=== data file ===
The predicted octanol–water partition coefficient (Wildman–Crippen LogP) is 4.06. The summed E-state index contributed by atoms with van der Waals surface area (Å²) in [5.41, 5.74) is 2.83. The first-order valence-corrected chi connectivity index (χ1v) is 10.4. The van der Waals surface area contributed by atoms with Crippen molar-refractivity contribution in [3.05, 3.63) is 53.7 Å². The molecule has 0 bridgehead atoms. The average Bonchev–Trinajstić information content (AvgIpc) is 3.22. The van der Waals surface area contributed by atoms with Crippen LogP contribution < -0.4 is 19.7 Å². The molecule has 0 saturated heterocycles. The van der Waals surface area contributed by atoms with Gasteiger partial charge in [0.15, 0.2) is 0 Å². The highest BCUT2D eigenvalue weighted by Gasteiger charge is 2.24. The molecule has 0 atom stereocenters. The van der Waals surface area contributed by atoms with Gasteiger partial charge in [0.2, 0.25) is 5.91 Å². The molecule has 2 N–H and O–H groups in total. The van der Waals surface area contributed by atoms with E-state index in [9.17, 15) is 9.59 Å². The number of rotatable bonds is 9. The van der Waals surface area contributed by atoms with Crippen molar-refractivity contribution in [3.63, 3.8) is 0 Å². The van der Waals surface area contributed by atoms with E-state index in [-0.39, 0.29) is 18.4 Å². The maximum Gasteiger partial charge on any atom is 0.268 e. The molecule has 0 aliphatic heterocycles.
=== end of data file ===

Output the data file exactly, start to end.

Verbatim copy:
The predicted octanol–water partition coefficient (Wildman–Crippen LogP) is 4.06. The summed E-state index contributed by atoms with van der Waals surface area (Å²) in [5.41, 5.74) is 2.83. The first-order valence-corrected chi connectivity index (χ1v) is 10.4. The van der Waals surface area contributed by atoms with Crippen molar-refractivity contribution in [3.05, 3.63) is 53.7 Å². The molecule has 0 bridgehead atoms. The average Bonchev–Trinajstić information content (AvgIpc) is 3.22. The van der Waals surface area contributed by atoms with Crippen LogP contribution < -0.4 is 19.7 Å². The molecule has 0 saturated heterocycles. The van der Waals surface area contributed by atoms with Gasteiger partial charge in [0.15, 0.2) is 0 Å². The highest BCUT2D eigenvalue weighted by Gasteiger charge is 2.24. The molecule has 0 atom stereocenters. The van der Waals surface area contributed by atoms with Gasteiger partial charge in [0.2, 0.25) is 5.91 Å². The molecule has 2 N–H and O–H groups in total. The van der Waals surface area contributed by atoms with E-state index in [9.17, 15) is 9.59 Å². The number of rotatable bonds is 9. The van der Waals surface area contributed by atoms with Crippen molar-refractivity contribution in [3.63, 3.8) is 0 Å². The van der Waals surface area contributed by atoms with E-state index in [-0.39, 0.29) is 18.4 Å². The maximum Gasteiger partial charge on any atom is 0.268 e. The molecule has 0 aliphatic heterocycles.